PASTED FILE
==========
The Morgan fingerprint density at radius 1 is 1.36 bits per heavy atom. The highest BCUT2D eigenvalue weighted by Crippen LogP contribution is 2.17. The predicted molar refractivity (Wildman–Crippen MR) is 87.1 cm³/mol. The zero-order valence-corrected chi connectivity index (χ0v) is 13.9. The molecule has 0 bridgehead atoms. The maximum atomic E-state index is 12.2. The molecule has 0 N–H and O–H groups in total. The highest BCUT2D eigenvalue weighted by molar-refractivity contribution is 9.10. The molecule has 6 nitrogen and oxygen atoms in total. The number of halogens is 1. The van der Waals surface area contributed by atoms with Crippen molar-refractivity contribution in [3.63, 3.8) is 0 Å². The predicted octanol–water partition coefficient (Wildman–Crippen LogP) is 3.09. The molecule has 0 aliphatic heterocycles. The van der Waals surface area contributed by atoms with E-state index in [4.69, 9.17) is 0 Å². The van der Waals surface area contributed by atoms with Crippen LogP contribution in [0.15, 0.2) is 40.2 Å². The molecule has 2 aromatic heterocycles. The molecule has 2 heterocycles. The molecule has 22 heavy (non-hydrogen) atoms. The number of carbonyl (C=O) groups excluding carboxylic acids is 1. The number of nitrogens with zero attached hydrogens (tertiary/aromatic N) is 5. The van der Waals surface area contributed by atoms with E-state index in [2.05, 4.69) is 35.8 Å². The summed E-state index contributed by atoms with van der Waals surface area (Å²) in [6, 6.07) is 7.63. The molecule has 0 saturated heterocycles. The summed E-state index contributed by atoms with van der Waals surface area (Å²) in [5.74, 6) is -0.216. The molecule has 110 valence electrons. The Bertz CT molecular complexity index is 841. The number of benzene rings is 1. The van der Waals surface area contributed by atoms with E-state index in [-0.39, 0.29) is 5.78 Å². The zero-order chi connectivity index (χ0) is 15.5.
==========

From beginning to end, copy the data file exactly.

The Morgan fingerprint density at radius 1 is 1.36 bits per heavy atom. The highest BCUT2D eigenvalue weighted by Crippen LogP contribution is 2.17. The predicted molar refractivity (Wildman–Crippen MR) is 87.1 cm³/mol. The zero-order valence-corrected chi connectivity index (χ0v) is 13.9. The molecule has 0 bridgehead atoms. The maximum atomic E-state index is 12.2. The molecule has 0 N–H and O–H groups in total. The highest BCUT2D eigenvalue weighted by molar-refractivity contribution is 9.10. The molecule has 6 nitrogen and oxygen atoms in total. The number of halogens is 1. The van der Waals surface area contributed by atoms with Crippen molar-refractivity contribution in [3.63, 3.8) is 0 Å². The predicted octanol–water partition coefficient (Wildman–Crippen LogP) is 3.09. The molecule has 0 aliphatic heterocycles. The van der Waals surface area contributed by atoms with E-state index in [4.69, 9.17) is 0 Å². The van der Waals surface area contributed by atoms with Crippen LogP contribution in [0.15, 0.2) is 40.2 Å². The molecule has 2 aromatic heterocycles. The molecule has 2 heterocycles. The molecule has 22 heavy (non-hydrogen) atoms. The number of carbonyl (C=O) groups excluding carboxylic acids is 1. The number of nitrogens with zero attached hydrogens (tertiary/aromatic N) is 5. The van der Waals surface area contributed by atoms with E-state index in [2.05, 4.69) is 35.8 Å². The summed E-state index contributed by atoms with van der Waals surface area (Å²) in [6, 6.07) is 7.63. The molecule has 0 saturated heterocycles. The summed E-state index contributed by atoms with van der Waals surface area (Å²) in [5.74, 6) is -0.216. The molecule has 110 valence electrons. The Bertz CT molecular complexity index is 841. The number of benzene rings is 1. The van der Waals surface area contributed by atoms with E-state index in [-0.39, 0.29) is 5.78 Å². The zero-order chi connectivity index (χ0) is 15.5.